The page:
Six-foot-one, lithe and beautiful, she headed to New York City—where her best friend was
She didn’t know yet that she was an actress, writer, and poet, that hers was a powerful voice. “The world of modeling opened me up to explore creative expression.” But she didn’t like being judged on her looks. “That was really problematic for me—being the beautiful model who just giggles. I always had a big mouth. I still had a lot of West Philly edges to me, so Paris helped to smooth those edges out,” she laughs heartily. She hopped from Paris to Milan and back to New York where she did the shows for a few years until unfulfilled she turned to acting. A “dirt cheap” copy of the Complete Works of William Shakespeare from The Strand Bookstore, copped because Othello had a black character, ignited her love of language. “It read like poetry,” she says. “I was so turned out by the language and the story; I dove into it. I remember writing down Othello’s monologue because it was so passionate. I wanted to speak it. I thought I want to perform this." She’d seen Shakespeare in the Park, and she learned of the National Shakespeare Conservatory's eight-week summer intensive. Waitressing at the time, she “saved up my coins, got some financial aid, and went to study and perform in the Catskills. I LOVED it,” she exclaims. When she performed her first scene, as Cleopatra in Antony and Cleopatra, the acting teacher stood and said, “that is the best Cleopatra I’ve ever seen in my life. Who are you?” She'd given it her all— “it gave me a channel to tap into my pain. It was very therapeutic to work through the trauma of my mother’s death. It helped me get in touch with the pain in a way that I had not experienced before. It opened me up. To be able to give it over to a character was liberating. Mm-hmm."
Though she'd already stopped eating pork when her Muslim boyfriend declared he wasn’t down for kissing lips that touched the swine, it was her mother’s early death from metastatic cancer that inspired Liza to stop eating red meat. She was seventeen and searching for answers. “What is this thing that took my mother? Toxins in the body feed cancer cells. Well, what are the foods that create the toxins? I discovered that red meat takes the longest to pass through the system and that with all the stuff they inject into the beef, that gets into the body. That was the spark, and it grew.”
After moving to New York, she was “in need of a mother,” and several women, as Leslie had, stood in the gap. Amy Olatunji (wife of master drummer Baba Olatunji) became her “spiritual mother, an elder who mothered and nurtured me," she says. "She gave me tips on
Queen Afua and the path of the Sacred Woman was a natural progression. “I did sixteen weeks—soldier-like boot camp. That changed my life. It heightened the medicine woman in me and the awareness of health and womb care connected to my Kemetic ancestors and legacy. She changed my life and how I eat. It’s a lifestyle. I came out of Sacred Woman a medicine woman warrior.” Years later she would share her knowledge with incarcerated adolescent girls and those in a re-entry program designed to “help them not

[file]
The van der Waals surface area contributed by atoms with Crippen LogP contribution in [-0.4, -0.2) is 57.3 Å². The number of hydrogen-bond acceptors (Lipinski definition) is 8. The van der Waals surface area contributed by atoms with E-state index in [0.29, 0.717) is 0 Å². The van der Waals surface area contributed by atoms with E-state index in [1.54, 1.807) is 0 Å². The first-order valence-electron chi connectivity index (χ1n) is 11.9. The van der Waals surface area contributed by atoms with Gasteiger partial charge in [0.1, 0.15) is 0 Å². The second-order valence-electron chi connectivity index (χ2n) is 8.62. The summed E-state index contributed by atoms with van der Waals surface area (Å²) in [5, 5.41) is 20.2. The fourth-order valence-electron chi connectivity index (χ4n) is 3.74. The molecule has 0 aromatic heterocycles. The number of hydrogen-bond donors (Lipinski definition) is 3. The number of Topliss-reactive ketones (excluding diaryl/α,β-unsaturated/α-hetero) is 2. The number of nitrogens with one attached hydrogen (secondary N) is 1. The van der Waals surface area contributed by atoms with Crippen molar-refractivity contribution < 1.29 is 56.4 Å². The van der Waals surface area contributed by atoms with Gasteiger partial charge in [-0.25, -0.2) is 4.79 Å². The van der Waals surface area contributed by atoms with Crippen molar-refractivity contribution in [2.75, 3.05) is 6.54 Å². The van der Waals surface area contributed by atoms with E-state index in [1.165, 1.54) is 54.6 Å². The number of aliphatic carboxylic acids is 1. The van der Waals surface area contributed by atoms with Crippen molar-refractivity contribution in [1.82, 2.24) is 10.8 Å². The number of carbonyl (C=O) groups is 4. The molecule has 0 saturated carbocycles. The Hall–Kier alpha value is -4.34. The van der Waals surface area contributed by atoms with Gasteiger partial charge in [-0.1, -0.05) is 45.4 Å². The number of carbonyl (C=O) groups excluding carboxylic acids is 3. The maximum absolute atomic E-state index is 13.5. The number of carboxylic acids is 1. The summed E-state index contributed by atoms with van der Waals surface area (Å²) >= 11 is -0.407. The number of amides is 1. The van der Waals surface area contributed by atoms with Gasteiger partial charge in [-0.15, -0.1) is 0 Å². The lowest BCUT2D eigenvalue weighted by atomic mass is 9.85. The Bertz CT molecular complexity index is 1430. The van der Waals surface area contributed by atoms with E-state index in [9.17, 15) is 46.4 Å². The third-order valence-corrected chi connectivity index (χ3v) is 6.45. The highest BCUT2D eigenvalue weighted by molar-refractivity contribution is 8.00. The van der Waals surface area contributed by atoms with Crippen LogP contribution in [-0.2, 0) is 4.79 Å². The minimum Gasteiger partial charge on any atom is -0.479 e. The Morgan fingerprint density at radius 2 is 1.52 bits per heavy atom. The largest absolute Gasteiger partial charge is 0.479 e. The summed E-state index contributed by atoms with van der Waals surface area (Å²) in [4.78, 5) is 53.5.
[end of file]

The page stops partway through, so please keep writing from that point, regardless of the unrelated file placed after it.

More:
She gets choked up as she remembers the late Janet Carter, a founding member of the Studio Museum in Harlem,
Liza joined the community of underground artists at the Nuyorican Poets Cafe in the early years of their poetry slams, before the spoken word movement of the 1990's made its way to the screen in Slam and HBO's Def Poetry—she appeared in both. She's also had roles in Spike Lee's Bamboozled with Damon Wayans and Jada Pinkett Smith and Love The Hard Way with Adrien Brody and Pam Grier. Over the years, she's worked with an illustrious coterie of progressive-minded kindred spirits including Nona Hendryx, Amiri Baraka, The Last Poets and Toshi Reagon on her festival, Word*Rock* & Sword to name but a few.
Like many independent artists, Liza needed to supplement her working artist's income and in 1998 accepted an invitation to teach a poetry workshop for adolescent boys. Little did she know that Island Academy, where she was assigned, was the high school
A Correctional Officer hipped her to just where she'd landed, saying of the almost exclusively Black and Latino inmate population, "This is the new plantation, and they're the crops, that's the new cotton." He told Liza to search "prison industrial complex" online. "I didn't know. It started me down the abyss of statistics and information about the privatization of prisons and how it morphed out of slavery. I was Google Mommy. Every article took me deeper in the rabbit-hole. At the time my boyfriend, a former drug dealer, had violated parole and was serving time."